A year or two ago I bought a pair of Sony WH-1000xm3 noise-cancelling headphones, and as an introvert – they were absolutely life-changing. The noise cancellation is fantastic, and they're also quite nifty with some touch controls built into the right cup: stroke up and down to raise and lower the volume, double-tap to toggle play or pause, and stroke forwards or backwards to skip forward or backwards.
At work I usually have some mindless background noise via Soundcloud in a browser tab. That does the job against office noise, but it's slightly inconvenient having to switch to that tab just to pause.
Recently I learned that browsers should support media keys out of the box, just like a regular media player, without having to switch to the tab! I'm a hair-shirt wearing Linux user however, and occasionally you don't get the just-works integration with every new bit of kit that other OS users may enjoy, so I wasn't too surprised that it didn't work for me, and forgot about it. Until, that is, I was booted into Windows and suddenly realised that it did just work, and regained some motivation to investigate.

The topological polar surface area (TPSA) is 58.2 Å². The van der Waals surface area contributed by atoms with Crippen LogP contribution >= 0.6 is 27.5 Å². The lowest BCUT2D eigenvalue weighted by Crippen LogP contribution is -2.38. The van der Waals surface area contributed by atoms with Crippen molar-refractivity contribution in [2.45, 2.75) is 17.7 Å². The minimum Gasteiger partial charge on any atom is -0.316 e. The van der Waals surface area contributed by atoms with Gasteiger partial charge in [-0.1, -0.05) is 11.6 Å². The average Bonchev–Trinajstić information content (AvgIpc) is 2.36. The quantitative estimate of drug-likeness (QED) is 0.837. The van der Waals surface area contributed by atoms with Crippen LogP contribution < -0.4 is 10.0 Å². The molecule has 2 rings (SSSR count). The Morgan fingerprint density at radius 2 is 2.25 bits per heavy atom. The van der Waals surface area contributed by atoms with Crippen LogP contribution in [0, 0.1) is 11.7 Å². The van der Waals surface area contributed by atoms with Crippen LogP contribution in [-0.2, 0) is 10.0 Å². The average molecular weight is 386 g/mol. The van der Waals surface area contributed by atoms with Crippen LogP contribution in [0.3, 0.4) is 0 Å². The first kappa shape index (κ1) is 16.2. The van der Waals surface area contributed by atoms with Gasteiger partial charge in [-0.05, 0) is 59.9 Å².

Anyway, the short version is: it more or less does just work™, but you need to decide how to wire it up. There are two parts to the puzzle; MPRIS and AVRCP.
MPRIS is the standard interface for media players, including web browsers in this instance. It stands for "Media Player Remote Interfacing Specification", and is a DBUS interface. The Arch Linux docs are again a useful resource.
To test it in action, you just need something that speaks the client side of the protocol. I picked playerctl, which was in the Ubuntu repo.
Start some music playing in a browser tab (it doesn't have to be
selected), and execute
playerctl play-pause to toggle playing and
The other half of the equation: I spent a bit of time expecting to need to dig into dark corners to hook up my headphones, but it turns out that they implement something called AVRCP, which is apparently another standard interface and stands for "Audio/Visual Remote Control Protocol".
I hadn't heard of it, but it turns out that the headphone's gesture-controls I
mentioned in the intro already generate media key events! You can
test this by – with the headphones connected of course – running
xev and double-tapping, stroking, etc. For instance, when
double-tapping you will observe
when stroking forward, etc.
Wiring it all up
With those in place, it pretty much does just work: you just need to decide what to do with those keys. You have plenty of options here, but I went with xbindkeys, which is simple to set up and even offers a GUI configuration if you wish. I handle play/pause, and the next/previous events (the headphones have their own internal volume control which is fine for my purposes).
The relevant bit from my config:
m:0x0 + c:209
m:0x0 + c:171
m:0x0 + c:173